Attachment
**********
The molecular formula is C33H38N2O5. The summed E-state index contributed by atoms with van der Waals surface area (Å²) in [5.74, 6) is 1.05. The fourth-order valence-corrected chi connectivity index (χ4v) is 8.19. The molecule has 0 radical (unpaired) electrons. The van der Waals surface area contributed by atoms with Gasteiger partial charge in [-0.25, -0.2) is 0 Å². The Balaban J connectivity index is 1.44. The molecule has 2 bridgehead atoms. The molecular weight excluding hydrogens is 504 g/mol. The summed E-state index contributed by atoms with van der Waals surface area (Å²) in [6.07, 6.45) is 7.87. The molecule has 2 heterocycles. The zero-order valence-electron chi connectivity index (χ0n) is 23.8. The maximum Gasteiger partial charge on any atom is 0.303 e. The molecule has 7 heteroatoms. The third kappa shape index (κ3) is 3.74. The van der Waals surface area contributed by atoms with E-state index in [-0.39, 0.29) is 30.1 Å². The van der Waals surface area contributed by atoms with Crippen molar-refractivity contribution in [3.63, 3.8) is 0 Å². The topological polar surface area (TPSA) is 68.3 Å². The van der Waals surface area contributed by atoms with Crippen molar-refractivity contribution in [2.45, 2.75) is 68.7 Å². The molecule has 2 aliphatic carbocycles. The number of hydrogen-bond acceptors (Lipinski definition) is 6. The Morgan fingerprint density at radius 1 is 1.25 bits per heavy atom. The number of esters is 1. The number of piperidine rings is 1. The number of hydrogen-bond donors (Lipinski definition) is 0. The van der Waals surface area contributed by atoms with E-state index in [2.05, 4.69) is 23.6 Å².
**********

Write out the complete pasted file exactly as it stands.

The molecular formula is C33H38N2O5. The summed E-state index contributed by atoms with van der Waals surface area (Å²) in [5.74, 6) is 1.05. The fourth-order valence-corrected chi connectivity index (χ4v) is 8.19. The molecule has 0 radical (unpaired) electrons. The van der Waals surface area contributed by atoms with Gasteiger partial charge in [-0.25, -0.2) is 0 Å². The Balaban J connectivity index is 1.44. The molecule has 2 bridgehead atoms. The molecular weight excluding hydrogens is 504 g/mol. The summed E-state index contributed by atoms with van der Waals surface area (Å²) in [6.07, 6.45) is 7.87. The molecule has 2 heterocycles. The zero-order valence-electron chi connectivity index (χ0n) is 23.8. The maximum Gasteiger partial charge on any atom is 0.303 e. The molecule has 7 heteroatoms. The third kappa shape index (κ3) is 3.74. The van der Waals surface area contributed by atoms with E-state index in [-0.39, 0.29) is 30.1 Å². The van der Waals surface area contributed by atoms with Crippen molar-refractivity contribution in [3.63, 3.8) is 0 Å². The topological polar surface area (TPSA) is 68.3 Å². The van der Waals surface area contributed by atoms with Crippen molar-refractivity contribution in [2.45, 2.75) is 68.7 Å². The molecule has 2 aliphatic carbocycles. The number of hydrogen-bond acceptors (Lipinski definition) is 6. The Morgan fingerprint density at radius 1 is 1.25 bits per heavy atom. The number of esters is 1. The number of piperidine rings is 1. The number of hydrogen-bond donors (Lipinski definition) is 0. The van der Waals surface area contributed by atoms with E-state index in [2.05, 4.69) is 23.6 Å².